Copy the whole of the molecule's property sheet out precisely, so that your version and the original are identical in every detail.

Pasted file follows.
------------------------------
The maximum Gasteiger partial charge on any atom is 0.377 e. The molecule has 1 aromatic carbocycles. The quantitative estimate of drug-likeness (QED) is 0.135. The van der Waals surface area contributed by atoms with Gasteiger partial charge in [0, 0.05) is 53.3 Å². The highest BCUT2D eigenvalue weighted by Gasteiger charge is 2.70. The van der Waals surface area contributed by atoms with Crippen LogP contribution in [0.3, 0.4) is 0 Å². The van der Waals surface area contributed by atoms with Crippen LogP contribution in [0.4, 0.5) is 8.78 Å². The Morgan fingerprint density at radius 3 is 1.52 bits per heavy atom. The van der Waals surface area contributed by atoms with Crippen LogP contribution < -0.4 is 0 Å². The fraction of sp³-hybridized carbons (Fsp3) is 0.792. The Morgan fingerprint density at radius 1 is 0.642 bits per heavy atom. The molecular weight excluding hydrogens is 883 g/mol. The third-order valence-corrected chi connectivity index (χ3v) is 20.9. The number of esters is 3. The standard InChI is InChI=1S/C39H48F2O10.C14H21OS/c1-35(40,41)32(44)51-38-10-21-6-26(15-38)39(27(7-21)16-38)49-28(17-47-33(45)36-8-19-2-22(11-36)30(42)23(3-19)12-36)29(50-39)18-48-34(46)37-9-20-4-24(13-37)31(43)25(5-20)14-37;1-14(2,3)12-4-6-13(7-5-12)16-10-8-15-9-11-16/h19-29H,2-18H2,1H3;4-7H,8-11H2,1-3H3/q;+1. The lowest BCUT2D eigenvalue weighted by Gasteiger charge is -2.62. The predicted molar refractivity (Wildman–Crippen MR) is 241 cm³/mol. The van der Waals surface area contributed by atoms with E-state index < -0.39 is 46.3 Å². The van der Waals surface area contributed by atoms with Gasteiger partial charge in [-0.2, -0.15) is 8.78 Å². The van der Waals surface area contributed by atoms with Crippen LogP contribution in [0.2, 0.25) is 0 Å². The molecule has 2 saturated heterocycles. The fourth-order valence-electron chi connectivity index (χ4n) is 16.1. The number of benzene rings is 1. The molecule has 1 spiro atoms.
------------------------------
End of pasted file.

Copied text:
The maximum Gasteiger partial charge on any atom is 0.377 e. The molecule has 1 aromatic carbocycles. The quantitative estimate of drug-likeness (QED) is 0.135. The van der Waals surface area contributed by atoms with Gasteiger partial charge in [0, 0.05) is 53.3 Å². The highest BCUT2D eigenvalue weighted by Gasteiger charge is 2.70. The van der Waals surface area contributed by atoms with Crippen LogP contribution in [0.3, 0.4) is 0 Å². The van der Waals surface area contributed by atoms with Crippen LogP contribution in [0.4, 0.5) is 8.78 Å². The Morgan fingerprint density at radius 3 is 1.52 bits per heavy atom. The van der Waals surface area contributed by atoms with Crippen LogP contribution < -0.4 is 0 Å². The fraction of sp³-hybridized carbons (Fsp3) is 0.792. The Morgan fingerprint density at radius 1 is 0.642 bits per heavy atom. The molecular weight excluding hydrogens is 883 g/mol. The third-order valence-corrected chi connectivity index (χ3v) is 20.9. The number of esters is 3. The standard InChI is InChI=1S/C39H48F2O10.C14H21OS/c1-35(40,41)32(44)51-38-10-21-6-26(15-38)39(27(7-21)16-38)49-28(17-47-33(45)36-8-19-2-22(11-36)30(42)23(3-19)12-36)29(50-39)18-48-34(46)37-9-20-4-24(13-37)31(43)25(5-20)14-37;1-14(2,3)12-4-6-13(7-5-12)16-10-8-15-9-11-16/h19-29H,2-18H2,1H3;4-7H,8-11H2,1-3H3/q;+1. The lowest BCUT2D eigenvalue weighted by Gasteiger charge is -2.62. The predicted molar refractivity (Wildman–Crippen MR) is 241 cm³/mol. The van der Waals surface area contributed by atoms with E-state index < -0.39 is 46.3 Å². The van der Waals surface area contributed by atoms with Gasteiger partial charge in [-0.2, -0.15) is 8.78 Å². The van der Waals surface area contributed by atoms with Crippen LogP contribution in [0.2, 0.25) is 0 Å². The molecule has 2 saturated heterocycles. The fourth-order valence-electron chi connectivity index (χ4n) is 16.1. The number of benzene rings is 1. The molecule has 1 spiro atoms.